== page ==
Black Caps destroy Sri Lanka by 10 wickets in opener

Author
NZ Herald,
Section
Cricket,
Publish Date
Sunday, 2 June 2019, 9:13AM

By Niall Anderson in Cardiff

For their opening act at the Cricket World Cup, the Black Caps could hardly have produced much better.

A 10-wicket thumping of Sri Lanka has seen New Zealand start their World Cup campaign in superb style, rolling their rivals for 136 and requiring a mere 16.1 overs to ease to a statement opening victory.

A better way to begin their Cup quest would have been unrealistic to imagine, with the Black Caps benefitting from a toss victory, a green wicket, and frankly, poor opposition as they romped to their third 10-wicket win in World Cup history.

But while those factors were all beneficial, the Black Caps' bowlers hardly put a foot wrong, cashing in on their favourable circumstances with a dominant display of seam bowling. And then, to top it all off, the under-pressure opening partnership of Martin Guptill and Colin Munro combined for their biggest stand, in the process giving the Black Caps' Net Run Rate a potentially handy boost.

Colin Munro and Martin Guptill walk from the field after defeating Sri Lanka. Photo / Photosport
Colin Munro and Martin Guptill walk from the field after defeating Sri Lanka. Photo / Photosport

It was a relatively simple task the pair were given however, after their bowlers set things up with aplomb.

Matt Henry – given the new ball after Tim Southee was ruled out with a right calf injury – led the way, taking 3-29, and he needed just two deliveries to make his mark.

After a loosener down leg was flicked away for four to open New Zealand's World Cup, Henry's second ball was the real sign of what was to come, trapping Lahiru Thirimanne lbw, via review.

With the Black Caps seamers getting some swing and seam movement, Sri Lanka rode their luck early on, as outside edges flew through gully, while Dimuth Karunaratne inside edged the ball onto his stumps, only for fielders to watch on in bemusement as the bails didn't move.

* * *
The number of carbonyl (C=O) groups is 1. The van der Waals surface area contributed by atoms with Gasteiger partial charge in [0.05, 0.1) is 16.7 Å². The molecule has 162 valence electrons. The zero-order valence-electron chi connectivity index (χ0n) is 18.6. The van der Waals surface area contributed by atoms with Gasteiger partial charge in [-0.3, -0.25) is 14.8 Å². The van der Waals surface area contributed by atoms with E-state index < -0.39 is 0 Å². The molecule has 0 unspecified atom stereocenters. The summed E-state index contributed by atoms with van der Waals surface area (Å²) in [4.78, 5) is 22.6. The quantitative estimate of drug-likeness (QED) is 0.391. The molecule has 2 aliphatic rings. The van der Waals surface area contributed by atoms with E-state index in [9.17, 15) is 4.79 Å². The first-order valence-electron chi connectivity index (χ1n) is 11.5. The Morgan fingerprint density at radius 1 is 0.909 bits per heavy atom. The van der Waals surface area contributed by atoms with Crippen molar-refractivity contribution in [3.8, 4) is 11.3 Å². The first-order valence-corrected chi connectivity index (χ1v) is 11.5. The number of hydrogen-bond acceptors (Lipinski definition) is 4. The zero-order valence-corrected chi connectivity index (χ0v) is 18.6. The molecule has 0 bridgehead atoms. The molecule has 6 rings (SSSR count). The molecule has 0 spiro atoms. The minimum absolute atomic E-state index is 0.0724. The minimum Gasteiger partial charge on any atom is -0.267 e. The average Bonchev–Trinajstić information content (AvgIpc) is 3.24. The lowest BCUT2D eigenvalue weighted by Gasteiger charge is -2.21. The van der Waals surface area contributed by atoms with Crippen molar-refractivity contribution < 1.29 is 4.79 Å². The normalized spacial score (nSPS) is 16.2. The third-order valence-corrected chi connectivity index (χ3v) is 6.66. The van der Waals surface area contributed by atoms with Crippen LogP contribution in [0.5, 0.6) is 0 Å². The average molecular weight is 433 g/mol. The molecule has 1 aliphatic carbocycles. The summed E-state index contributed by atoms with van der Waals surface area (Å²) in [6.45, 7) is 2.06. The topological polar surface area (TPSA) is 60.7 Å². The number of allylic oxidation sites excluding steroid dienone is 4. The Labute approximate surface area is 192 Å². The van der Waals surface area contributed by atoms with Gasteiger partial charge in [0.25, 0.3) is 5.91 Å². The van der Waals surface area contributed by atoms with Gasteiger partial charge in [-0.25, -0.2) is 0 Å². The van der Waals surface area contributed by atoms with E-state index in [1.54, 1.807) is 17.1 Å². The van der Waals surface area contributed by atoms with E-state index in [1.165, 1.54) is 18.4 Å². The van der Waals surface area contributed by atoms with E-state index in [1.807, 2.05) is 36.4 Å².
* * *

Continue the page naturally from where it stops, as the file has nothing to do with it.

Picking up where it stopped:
The resulting 42-run partnership proved to be a false dawn, as Henry removed Kusal Perera and Kusal Mendis with back-to-back deliveries, sparking a collapse from 46-1 to 60-6 as all the Black Caps bowlers chipped in.

Matt Henry celebrates the wicket of Kusal Mendis. Photo / Photosport
Matt Henry celebrates the wicket of Kusal Mendis. Photo / Photosport

Lockie Ferguson looked at his dangerous best, mixing rapid pace and astute angles to trap Dhananjaya De Silva lbw and have Jeevan Mendis caught in the gully, while his contrasting partner in crime also had success, as Colin de Grandhomme found the conditions to his liking to wobble one into the edge of Angelo Mathews.

It was a near-perfect template of how the Black Caps want their bowling unit to operate during the tournament, and they did it without much of a contribution from Trent Boult, who claimed a solitary late wicket. With Ferguson's short-pitched offerings causing problems, and Jimmy Neesham and Mitchell Santner also taking wickets, every bowler earned a scalp in a display that bodes well for the games ahead.

A flurry from Thisara Perera (27 from 23) briefly sparked flashbacks, but there were no problems wrapping up the tail, as Karunaratne was left stranded on 52 – the 12th player to carry his bat in an ODI, and just the second in World Cup history.

His opening efforts were well eclipsed by Guptill and Munro however, who first produced their first 50 stand in their last 13 innings, before going on to coast through to 137 without loss.

They rode their luck – Munro looked uncomfortable early, and some edges flew past fielders, but when aggression is required, such are the risks which need to be taken, and today, they ended in rewards.

Munro struck just his second 50 in his last 18 innings - surely a significant boost to his confidence - while Guptill will benefit from runs under the belt as well, finishing unbeaten on 73 from 51 balls as New Zealand built a strong early position on Net Run Rate, sitting in second on the World Cup ladder, narrowly behind the West Indies.

Much tougher tasks await, but if New Zealand were flying under the radar before the tournament, you can be assured they won't be any more.